“There is enough available data now to do a marine spatial planning,” stated Senator Umiich Sengebau, also a former Minister of Natural Resources, Environment & Tourism (MNRET), the ministry that was renamed the Ministry of Fisheries, Agriculture & Environment (MAFE) 

“Marine spatial planning is like land use planning where we layer different information on top of each other to get the full picture and then make decisions based on that information.  We have all that information available, mapping from PALARIS, tuna data from various studies, and data collected from fishing boats before PNMS.  There’s enough data now for a marine spatial planning that if they want, they can do it,” added Senator Sengebau.

The FY 2022 Supplemental budget that passed the House of Delegates last week had a rider to amend the current PNMS law, moving the management of the PNMS to MAFE and giving the Minister of MAFE the power to authorize “experimental fishing” activity within the 80% No-Take Zone of the PNMS for marine spatial planning purposes.

Senator Sengebau questions the need to allow fishing activities within the 80% No-Take Zone for “experimental fishing” research.

Minister Steven Victor of MAFE agreed that marine spatial planning is the same as land use planning. “Maybe if there’s experimental fishing, we can learn how to reduce bycatch, what proper gear to use, what bait to use to avoid catching non-targeted species, and practice release techniques that  increase survival of non-targeted species.”

Information collected from “experimental fishing” within the No-Take zone will help with the planning process, Minister Victor said,  “when there’s no study available to help you develop that data.”  “We need to study the business side of fishing in order to fish outside the reef, otherwise it will be difficult for us because fishing outside the reef is quite expensive.”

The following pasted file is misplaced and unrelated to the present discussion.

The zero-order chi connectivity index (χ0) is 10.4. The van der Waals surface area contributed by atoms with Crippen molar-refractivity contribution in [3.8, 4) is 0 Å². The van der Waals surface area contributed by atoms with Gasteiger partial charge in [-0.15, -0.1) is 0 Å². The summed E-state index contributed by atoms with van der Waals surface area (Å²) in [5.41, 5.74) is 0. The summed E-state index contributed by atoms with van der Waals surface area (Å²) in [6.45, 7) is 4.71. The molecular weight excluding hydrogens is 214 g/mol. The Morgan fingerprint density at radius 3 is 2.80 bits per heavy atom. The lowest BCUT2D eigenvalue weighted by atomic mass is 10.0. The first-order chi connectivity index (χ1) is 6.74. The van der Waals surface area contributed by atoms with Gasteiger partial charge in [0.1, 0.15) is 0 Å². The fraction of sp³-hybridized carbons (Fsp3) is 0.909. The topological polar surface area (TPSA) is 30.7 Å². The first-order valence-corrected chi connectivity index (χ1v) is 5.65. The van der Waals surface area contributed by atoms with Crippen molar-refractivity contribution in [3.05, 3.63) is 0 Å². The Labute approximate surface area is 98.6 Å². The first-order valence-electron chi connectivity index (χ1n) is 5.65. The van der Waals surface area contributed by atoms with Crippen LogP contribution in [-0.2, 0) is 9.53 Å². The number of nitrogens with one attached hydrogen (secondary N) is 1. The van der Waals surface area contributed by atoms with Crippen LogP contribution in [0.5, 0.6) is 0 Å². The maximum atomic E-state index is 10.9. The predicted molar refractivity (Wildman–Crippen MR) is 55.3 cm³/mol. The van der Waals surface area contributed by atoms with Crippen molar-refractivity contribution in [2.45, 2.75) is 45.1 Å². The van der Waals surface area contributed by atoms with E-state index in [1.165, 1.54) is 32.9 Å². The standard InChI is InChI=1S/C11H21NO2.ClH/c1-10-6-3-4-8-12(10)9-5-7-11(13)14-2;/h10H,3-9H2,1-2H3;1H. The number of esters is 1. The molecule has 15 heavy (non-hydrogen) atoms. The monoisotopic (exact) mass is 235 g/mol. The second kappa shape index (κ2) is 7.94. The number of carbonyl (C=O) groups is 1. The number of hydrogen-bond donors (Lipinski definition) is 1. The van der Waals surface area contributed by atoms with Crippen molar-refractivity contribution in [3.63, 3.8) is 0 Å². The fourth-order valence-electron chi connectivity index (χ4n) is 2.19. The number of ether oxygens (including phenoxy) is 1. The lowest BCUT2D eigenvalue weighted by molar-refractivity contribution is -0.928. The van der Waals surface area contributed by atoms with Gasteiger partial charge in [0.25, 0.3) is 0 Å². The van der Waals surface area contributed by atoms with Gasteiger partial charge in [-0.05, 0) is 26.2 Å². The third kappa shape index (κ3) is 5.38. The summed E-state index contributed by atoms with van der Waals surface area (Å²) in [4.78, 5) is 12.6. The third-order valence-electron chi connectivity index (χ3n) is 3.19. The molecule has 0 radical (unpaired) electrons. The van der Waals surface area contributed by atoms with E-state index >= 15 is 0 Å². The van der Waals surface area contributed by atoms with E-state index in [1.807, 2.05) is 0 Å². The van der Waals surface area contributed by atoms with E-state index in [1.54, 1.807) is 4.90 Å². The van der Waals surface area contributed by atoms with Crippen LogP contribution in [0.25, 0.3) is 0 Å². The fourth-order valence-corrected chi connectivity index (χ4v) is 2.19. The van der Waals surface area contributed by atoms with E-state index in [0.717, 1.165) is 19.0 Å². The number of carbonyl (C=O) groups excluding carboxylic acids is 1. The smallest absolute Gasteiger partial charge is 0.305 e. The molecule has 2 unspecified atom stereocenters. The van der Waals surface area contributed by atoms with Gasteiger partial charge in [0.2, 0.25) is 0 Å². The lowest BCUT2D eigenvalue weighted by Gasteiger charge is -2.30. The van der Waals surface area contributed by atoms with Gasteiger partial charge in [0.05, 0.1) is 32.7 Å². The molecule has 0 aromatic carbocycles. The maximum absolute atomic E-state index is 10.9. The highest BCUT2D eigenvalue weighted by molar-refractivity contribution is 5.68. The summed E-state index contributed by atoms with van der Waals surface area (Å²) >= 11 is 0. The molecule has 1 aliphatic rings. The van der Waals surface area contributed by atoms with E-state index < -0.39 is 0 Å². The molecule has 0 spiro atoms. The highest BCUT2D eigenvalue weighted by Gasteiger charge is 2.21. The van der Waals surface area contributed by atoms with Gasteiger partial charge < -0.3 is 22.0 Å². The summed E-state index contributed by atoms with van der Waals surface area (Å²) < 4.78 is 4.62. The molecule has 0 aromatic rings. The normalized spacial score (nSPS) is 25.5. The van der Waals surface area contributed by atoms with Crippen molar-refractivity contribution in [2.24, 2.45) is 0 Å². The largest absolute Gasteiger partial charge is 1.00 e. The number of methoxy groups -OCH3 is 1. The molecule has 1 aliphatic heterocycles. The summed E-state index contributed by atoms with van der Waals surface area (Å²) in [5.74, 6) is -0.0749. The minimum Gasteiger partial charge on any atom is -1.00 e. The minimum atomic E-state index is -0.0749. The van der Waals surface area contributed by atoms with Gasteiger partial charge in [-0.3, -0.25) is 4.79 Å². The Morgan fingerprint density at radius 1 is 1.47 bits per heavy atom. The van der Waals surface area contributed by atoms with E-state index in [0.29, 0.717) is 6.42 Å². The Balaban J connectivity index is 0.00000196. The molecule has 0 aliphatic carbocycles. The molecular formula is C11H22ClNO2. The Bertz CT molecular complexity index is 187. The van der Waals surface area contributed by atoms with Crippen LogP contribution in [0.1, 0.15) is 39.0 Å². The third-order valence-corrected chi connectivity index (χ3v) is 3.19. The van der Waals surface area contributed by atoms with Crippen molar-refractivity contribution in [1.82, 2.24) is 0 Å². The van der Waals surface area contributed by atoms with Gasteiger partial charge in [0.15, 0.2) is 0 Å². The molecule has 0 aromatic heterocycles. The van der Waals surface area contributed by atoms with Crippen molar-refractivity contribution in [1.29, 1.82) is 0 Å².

“We don’t want to change the conservation law but we want to make sure that conservation and sustainable fisheries go together. The sustainable fishery is a major component of Palau’s food security but we don’t quite realize it yet.”

Senator Sengebau contends that the 3-year “experimental fishing” is dubious when there’s more robust data already out there, citing the study published in 2019 in the Scientific Reports journal titled “Towards a Fishing Pressure Prediction System for a Western Pacific EEZ, Cimino_et_al-2019, a study conducted in Palau.

According to the study, the objective was to provide “high-resolution decision aids” to aid with the precision management of fisheries. The study conducted an EEZ-wide analysis of Palau’s commercial fishing over a 6-year period (2011-2016) and developed a system for “predicting fishing activity accounting for oceanic variables, climate indices, and vessel.  Linking pelagic habitat to fishing activity provides high-resolution decision aids for management, highlighting the need for EEZ-specific analysis in addressing fisheries.”

The study looked at fishing and environmental patterns in Palau EEZ by processing 6 years of VMS data containing time records of 1.2 million vessel locations.  It focused on the different types of vessels, vessel locations, fishing methods used, gear types, and species caught.

One of the findings from the data collected suggests that the “time-dependent temperatures may be a better indicator of species caught than fishing location.”

 “Enough studies and data are available, maintained Senator Sengebau. “It depends on the questions you want answers to.”

On the same matter, the Office of the Council of Chiefs (COC) implores the Senate not to approve the amendment to the existing PNMS law that would allow “experimental fishing” within the No-Take Zone.

COC maintained that there are existing as well as ongoing studies happening within Palau’s EEZ with “implications for local fisheries development.”  The alternative course of action proposed in the Supplemental budget rider, according to the Council of Chiefs, “is costly and tough to enforce with limited resources.”

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